Joseph Sutton

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Joseph Lee Sutton (March 22, 1924 – April 29, 1972) was an American academic who served as the thirteenth president of Indiana University.

Early life and education[edit]

Sutton was born in Oklahoma City, Oklahoma, to Erville C. Sutton and Carolyn E. (Hatch) Sutton. After graduating from high school, he attended Oklahoma State University for one year before enlisting in the army in 1943. He was discovered to have an aptitude for languages, which led the army to enroll him in Japanese language courses at the University of Michigan. Upon completion of the program, he was commissioned a Lieutenant and sent to Tokyo to serve as a Japanese language officer in General Douglas MacArthur's headquarters.

Sutton continued his education at the University of Michigan after being discharged from the army. He received an A.B. in Oriental Languages in 1948, an A.M. in Oriental Civilization in 1949, and a Ph.D. in Political Science in 1954.[1]

Professional background[edit]

Tenure at Indiana University[edit]

Joseph Lee Sutton was an academic presence on the Indiana University Bloomington campus for 13 years before taking over as President from Interim President and Chancellor Herman B Wells in 1968. During his years as professor was considered to be an excellent educator and in 1955 he received Sigma Delta Chi's "Brown Derby" award, which was granted to the most popular professor.[2] As President, he was respected by administrators and faculty at IU but he did not have the relationships with state representatives or the sensitivity to political matters possessed by Wells, his predecessor. He was often unavailable to speak with faculty and students during his presidency and he continued to have problems with alcohol.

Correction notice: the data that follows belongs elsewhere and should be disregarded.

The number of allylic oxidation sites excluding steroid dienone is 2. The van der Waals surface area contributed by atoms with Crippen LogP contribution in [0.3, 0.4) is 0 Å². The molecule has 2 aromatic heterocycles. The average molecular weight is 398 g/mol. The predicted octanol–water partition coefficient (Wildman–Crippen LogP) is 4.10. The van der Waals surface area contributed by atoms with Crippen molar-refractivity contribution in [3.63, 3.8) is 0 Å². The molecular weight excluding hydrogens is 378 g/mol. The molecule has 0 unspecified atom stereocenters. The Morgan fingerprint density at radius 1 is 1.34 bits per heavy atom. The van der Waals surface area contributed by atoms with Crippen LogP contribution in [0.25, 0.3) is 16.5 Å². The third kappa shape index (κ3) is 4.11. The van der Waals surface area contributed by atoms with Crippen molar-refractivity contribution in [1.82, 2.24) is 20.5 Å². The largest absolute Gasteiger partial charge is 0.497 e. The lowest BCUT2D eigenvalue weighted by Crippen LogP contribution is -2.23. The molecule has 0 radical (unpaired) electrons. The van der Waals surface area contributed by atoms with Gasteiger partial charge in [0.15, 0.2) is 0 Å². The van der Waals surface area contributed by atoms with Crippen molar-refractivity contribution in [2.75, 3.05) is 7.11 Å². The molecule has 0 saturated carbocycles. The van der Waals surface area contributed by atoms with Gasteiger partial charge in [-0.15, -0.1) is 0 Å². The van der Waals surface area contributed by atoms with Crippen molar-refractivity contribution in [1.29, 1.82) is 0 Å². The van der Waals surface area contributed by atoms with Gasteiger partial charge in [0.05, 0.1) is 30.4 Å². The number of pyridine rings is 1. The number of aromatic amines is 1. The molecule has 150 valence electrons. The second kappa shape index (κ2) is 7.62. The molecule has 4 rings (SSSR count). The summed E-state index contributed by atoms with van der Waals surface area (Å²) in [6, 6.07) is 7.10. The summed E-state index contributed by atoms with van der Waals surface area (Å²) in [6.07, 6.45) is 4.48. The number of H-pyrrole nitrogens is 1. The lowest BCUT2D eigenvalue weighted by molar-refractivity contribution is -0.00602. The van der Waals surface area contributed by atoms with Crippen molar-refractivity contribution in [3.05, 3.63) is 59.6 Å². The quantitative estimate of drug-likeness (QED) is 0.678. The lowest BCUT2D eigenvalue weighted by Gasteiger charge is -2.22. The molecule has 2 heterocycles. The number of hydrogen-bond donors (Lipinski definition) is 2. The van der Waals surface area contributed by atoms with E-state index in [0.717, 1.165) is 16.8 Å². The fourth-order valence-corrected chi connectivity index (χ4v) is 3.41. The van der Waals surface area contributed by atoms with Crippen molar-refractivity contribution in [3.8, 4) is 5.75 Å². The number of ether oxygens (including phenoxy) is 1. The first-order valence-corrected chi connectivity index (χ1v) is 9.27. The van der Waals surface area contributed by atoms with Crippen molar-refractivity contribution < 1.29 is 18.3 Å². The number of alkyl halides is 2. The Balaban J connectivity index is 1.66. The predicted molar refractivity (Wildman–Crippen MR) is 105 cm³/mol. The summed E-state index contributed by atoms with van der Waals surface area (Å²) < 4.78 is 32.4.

Sutton's brief tenure as President saw many challenges, including widespread protests on campus about U.S. involvement in the Vietnam War. He oversaw the dedication of a new IU library in 1969, the same year that an act of arson was committed at the old library that cost an estimated $650,000 in damages. A culprit was never found.[3] Sutton resigned his position as President in the fall of 1970 and was replaced by then-Vice President John W. Ryan. He continued to work as a professor of political science at IU until his death.

Personal life[edit]

Sutton married Jean Harkness on August 19, 1945, and together they had four children: James Warner, Geoffrey Joseph, David Harkness, and Abigail Jean. Jean's death in 1970 prompted Sutton to resign as President of IU in order to spend more time with his children. He married Elizabeth Josephson in March 1971. Just prior to the couple's departure to Japan, where Sutton was slated to become an exchange Professor at Tenri University, they were involved in a car accident.[2] He died on April 29, 1972, at the age of 48, as a result of injuries sustained from the accident.[4]

References[edit]

  1. ^ "Joseph Sutton finding aid.". Retrieved 2012-10-06. 
  2. ^ a b Roehr, Eleanor L. "Trustees and Officers of Indiana University 1950 to 1982." Print. 6 October 2012.
  3. ^ Wynkoop, Mary Ann. "Dissent in the Heartland: The Sixties at Indiana University." Print. 6 October 2012.
  4. ^ "2008-09 IU Factbook". Indiana University (Bloomington, Indiana). Retrieved 2009-05-31. 
Academic offices
Preceded by
Elvis Jacob Stahr Jr
President of Indiana University
1968 – 1971
Succeeded by
John W. Ryan